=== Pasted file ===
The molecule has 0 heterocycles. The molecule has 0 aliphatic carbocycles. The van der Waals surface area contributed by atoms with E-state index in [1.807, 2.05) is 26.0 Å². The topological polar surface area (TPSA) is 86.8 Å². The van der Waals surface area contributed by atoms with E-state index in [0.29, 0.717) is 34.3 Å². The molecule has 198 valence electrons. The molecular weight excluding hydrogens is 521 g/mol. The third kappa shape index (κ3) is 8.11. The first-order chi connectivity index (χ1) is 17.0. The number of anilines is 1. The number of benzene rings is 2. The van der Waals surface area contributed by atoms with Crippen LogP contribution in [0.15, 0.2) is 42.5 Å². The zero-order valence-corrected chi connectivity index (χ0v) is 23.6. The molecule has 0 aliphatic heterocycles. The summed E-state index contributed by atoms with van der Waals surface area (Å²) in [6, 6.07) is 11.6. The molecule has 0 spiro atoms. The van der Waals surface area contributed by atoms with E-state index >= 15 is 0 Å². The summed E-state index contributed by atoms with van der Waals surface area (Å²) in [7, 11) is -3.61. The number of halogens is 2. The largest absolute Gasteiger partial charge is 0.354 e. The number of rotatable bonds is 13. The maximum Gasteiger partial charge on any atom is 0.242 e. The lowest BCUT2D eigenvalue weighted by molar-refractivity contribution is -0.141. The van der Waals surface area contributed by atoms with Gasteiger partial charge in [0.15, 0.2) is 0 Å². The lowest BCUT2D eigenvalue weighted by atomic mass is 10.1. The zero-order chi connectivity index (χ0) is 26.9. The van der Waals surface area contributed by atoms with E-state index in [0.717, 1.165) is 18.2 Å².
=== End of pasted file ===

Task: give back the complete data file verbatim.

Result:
The molecule has 0 heterocycles. The molecule has 0 aliphatic carbocycles. The van der Waals surface area contributed by atoms with E-state index in [1.807, 2.05) is 26.0 Å². The topological polar surface area (TPSA) is 86.8 Å². The van der Waals surface area contributed by atoms with E-state index in [0.29, 0.717) is 34.3 Å². The molecule has 198 valence electrons. The molecular weight excluding hydrogens is 521 g/mol. The third kappa shape index (κ3) is 8.11. The first-order chi connectivity index (χ1) is 17.0. The number of anilines is 1. The number of benzene rings is 2. The van der Waals surface area contributed by atoms with Crippen LogP contribution in [0.15, 0.2) is 42.5 Å². The zero-order valence-corrected chi connectivity index (χ0v) is 23.6. The molecule has 0 aliphatic heterocycles. The summed E-state index contributed by atoms with van der Waals surface area (Å²) in [6, 6.07) is 11.6. The molecule has 0 spiro atoms. The van der Waals surface area contributed by atoms with E-state index >= 15 is 0 Å². The summed E-state index contributed by atoms with van der Waals surface area (Å²) in [7, 11) is -3.61. The number of halogens is 2. The largest absolute Gasteiger partial charge is 0.354 e. The number of rotatable bonds is 13. The maximum Gasteiger partial charge on any atom is 0.242 e. The lowest BCUT2D eigenvalue weighted by molar-refractivity contribution is -0.141. The van der Waals surface area contributed by atoms with Gasteiger partial charge in [0.15, 0.2) is 0 Å². The lowest BCUT2D eigenvalue weighted by atomic mass is 10.1. The zero-order chi connectivity index (χ0) is 26.9. The van der Waals surface area contributed by atoms with E-state index in [0.717, 1.165) is 18.2 Å².